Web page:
Watch: Outrageous! Cuomo Now Calls COVID-19 The ‘European Virus’

The Democrats are trying to change the language again and New York Governor Andrew Cuomo has now started calling the coronavirus that originated in Wuhan, China the “European virus.”

No this wasn’t a mistake, multiple times during his press conference he referred to COVID-19 as the “European virus.” Not one member of the press called out Cuomo for calling the coronavirus the “European virus.”

Cuomo made the reference during his press conference as he announced more areas of the state can open up, the New York Post reported:

Three New York state regions have met the criteria to reopen from their coronavirus-induced shutdowns, a process that can begin by week’s end, Gov. Andrew Cuomo said Monday.

“Some regions are ready to go today,” said Cuomo, in a press briefing at Rochester Regional Health’s Riedman Campus Training Center in Irondequoit, NY. “They just need to get some logistical pieces in order by the end of the week.”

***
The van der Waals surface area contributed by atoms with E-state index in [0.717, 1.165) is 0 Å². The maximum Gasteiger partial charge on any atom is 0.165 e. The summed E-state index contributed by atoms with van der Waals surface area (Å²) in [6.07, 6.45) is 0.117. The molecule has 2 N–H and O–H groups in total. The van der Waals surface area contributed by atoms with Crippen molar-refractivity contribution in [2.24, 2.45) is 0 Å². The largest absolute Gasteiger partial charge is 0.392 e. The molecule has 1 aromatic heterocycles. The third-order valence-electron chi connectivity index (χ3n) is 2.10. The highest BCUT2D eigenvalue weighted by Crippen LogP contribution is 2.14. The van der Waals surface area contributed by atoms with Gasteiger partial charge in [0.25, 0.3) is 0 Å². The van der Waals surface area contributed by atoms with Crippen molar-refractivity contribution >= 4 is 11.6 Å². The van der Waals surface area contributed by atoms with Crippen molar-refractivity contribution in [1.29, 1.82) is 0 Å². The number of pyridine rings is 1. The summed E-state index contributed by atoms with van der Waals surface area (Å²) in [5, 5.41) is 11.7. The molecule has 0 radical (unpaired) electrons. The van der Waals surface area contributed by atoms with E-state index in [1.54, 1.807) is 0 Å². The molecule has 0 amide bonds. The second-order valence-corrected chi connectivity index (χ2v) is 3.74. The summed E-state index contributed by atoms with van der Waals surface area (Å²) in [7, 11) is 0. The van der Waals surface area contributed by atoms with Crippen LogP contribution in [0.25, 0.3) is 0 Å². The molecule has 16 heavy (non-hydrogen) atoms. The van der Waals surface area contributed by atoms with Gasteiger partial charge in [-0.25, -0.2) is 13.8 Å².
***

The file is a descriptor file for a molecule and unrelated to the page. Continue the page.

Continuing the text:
Central New York and the North Country can reopen once they have at least 30 tests for every 1,000 residents available per month.

New York City — which Mayor Bill de Blasio said earlier Monday could possibly start to return to life in June — remains the farthest off region, with four of the seven boxes ticked.

The Big Apple’s rate of new hospitalizations, as well as the number of available hospital beds and ICU beds, remain short of the state-mandated thresholds.

Cuomo announced the first wave of reopenings as the number of daily deaths took a pronounced dive.

A total of 161 confirmed coronavirus fatalities were reported in the 24-hour period ending at midnight Monday, down from 207 the day before, and the lowest number since 138 were tallied on March 26.

A total of 21,639 have been confirmed dead statewide, the announcement comes as Cuomo is facing heat for his policy mandating nursing homes to take coronavirus patients. Evidence is growing that his policy contributed to the high death rate in New York.

The New York Post